I met Pastor Robin Wisner at a march in Maywood Park he co-led and enjoyed his quiet humility and eagerness to share wisdom. He’s running for city council of Maywood Park, and I think you’ll enjoy getting to know him! You can follow his campaign at his Facebook page.
By the way – Parkrose Life is now a podcast available on Apple, Spotify, etc. Listen to the first episode!
Here’s my chat with Robin!
What was it like to co-lead a march in Maywood Park on 4th of July?
Amazing! When I think of what was given to me as trust from the young ladies who asked me, the community that came, and Ashley Brassea who [all] listened to what I had to say, I felt that I was at a point of life where I was prepared from all my experiences, all that I’ve done, and where I’ve been. It gives me now the sense to be a beacon or light to share what I can do and start moving in that area.
What questions did those teenage girls from Parkrose High School ask you or appreciate about what you shared with them?
The history and support, those two right there. Bringing Dr. Leroy Haynes out who was a former civil rights leader, someone who had the courage and strength to bring about change. The hope they have with that kind of guidance and wisdom place to speak that language too. Where I was able to be successful and feel good about what they were gleaning from is the appreciation of someone listening to them and helping them to be able to express themselves openly and feel that comfortable because of listening to their stories.
Listening to the one young lady who spoke (Khalia Jabbie)—that was really in my mind a powerful message of how blackness always seemed to be considered bad, but what she embraced her hair, her lips, her walk, her talk, her emotions—captivating that in her speech. Knowing that I actually got the opportunity to hear her express what she was fearful when it came to police, which was different too because the twist is I have relationships with government officials and police officers. Being comfortable with that and understanding the structure of that almost gives a disadvantage of not hearing or not understanding a generation that has expressed a difference in their view. Her view gave me a vision of our granddaughter with her friends at a mall, and then all of a sudden fear comes over them when they look over and see someone who’s an officer. I didn’t want that to ever be a part of what a day would be like for my granddaughter with her friends, and that was Black and White experience, not just Black.
So can you serve as a liaison as someone who knows elected officials, police, and the Black community?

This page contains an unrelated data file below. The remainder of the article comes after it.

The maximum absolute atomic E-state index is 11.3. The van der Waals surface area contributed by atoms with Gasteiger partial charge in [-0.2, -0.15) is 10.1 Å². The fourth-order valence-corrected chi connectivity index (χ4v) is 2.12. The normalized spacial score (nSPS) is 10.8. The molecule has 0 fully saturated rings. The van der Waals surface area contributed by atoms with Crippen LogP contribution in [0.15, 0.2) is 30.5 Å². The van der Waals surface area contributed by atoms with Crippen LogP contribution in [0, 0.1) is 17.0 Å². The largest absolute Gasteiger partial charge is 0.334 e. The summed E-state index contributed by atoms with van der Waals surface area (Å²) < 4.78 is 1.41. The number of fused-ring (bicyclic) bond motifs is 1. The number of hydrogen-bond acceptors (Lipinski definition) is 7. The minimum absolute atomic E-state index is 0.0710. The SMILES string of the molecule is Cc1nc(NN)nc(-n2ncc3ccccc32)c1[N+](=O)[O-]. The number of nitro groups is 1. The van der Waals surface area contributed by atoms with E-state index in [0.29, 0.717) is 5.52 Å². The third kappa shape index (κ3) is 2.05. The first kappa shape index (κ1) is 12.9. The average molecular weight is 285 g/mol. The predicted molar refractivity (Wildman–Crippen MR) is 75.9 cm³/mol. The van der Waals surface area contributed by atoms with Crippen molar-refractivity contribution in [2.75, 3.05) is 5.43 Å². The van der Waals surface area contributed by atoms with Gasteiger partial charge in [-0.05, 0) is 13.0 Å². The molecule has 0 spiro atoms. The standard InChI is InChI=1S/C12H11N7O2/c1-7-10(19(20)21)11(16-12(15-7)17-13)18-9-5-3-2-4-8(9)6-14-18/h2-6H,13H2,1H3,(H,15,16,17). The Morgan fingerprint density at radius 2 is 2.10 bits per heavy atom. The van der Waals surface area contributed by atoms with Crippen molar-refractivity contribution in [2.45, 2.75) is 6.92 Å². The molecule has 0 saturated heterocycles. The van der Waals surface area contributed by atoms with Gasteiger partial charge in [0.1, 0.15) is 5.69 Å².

How I capture that is I take from a young age coming into an all White neighborhood and school, being interviewed […] I’ll never forget the question asked of me, “What do you expect since you’re here?” As a young black kid from that point there, you don’t have no expectations when you’re going to a school other than being a person and a friend—this was in the ’70s. My response was, “I hope the girls like me.” Being published like that, I realized that I had to fight my way through school every day because this is the ’70s, and a Black man and a White girl are not supposed to have a relationship. I remember my first girlfriend being white, and how we had to sneak out. I showed you my grandkids who are mixed-race. I had to come to a place where I see now that I was building that gap where it was going to be safe for them [my children] to make a choice of what they choose with whoever they chose it with, that it was acceptable and to be able to understand what I was able to give to them the experience of knowing what to expect with an interracial relationship and give them some depths of connection.
Robin shared that he has been a pastor since 2001 and pastors Under the Blood Ministries in Northeast Portland. He also shared about a group he’s part of, Albina Ministerial Alliance, and his role within it.
Albina Ministerial Alliance is an organization where pastors were going to have ecumenical growth development and relationships, but then they branched out into social justice and dealing with some of the city’s points of being able be the person or group that would be the leaders that spoke to the powers to be whether it was the governor, mayor, or police. My involvement was I came on as a board member during the shooting of Kendra James. I led subcommittees out of that, the investigating committee, which detailed taking the actual scripts from the police bureau of all the shootings. We would break down and actually go through it with a fine comb and make recommendations to the city for changes inside the Portland Police Bureau. The only recommendation from the Albina Ministerial Alliance was to change some of the training and policies inside the bureau. It was adopted.
How have your experiences as a board member of the Albina Ministerial Alliance and as a relational pastor prepared to you be a city council member?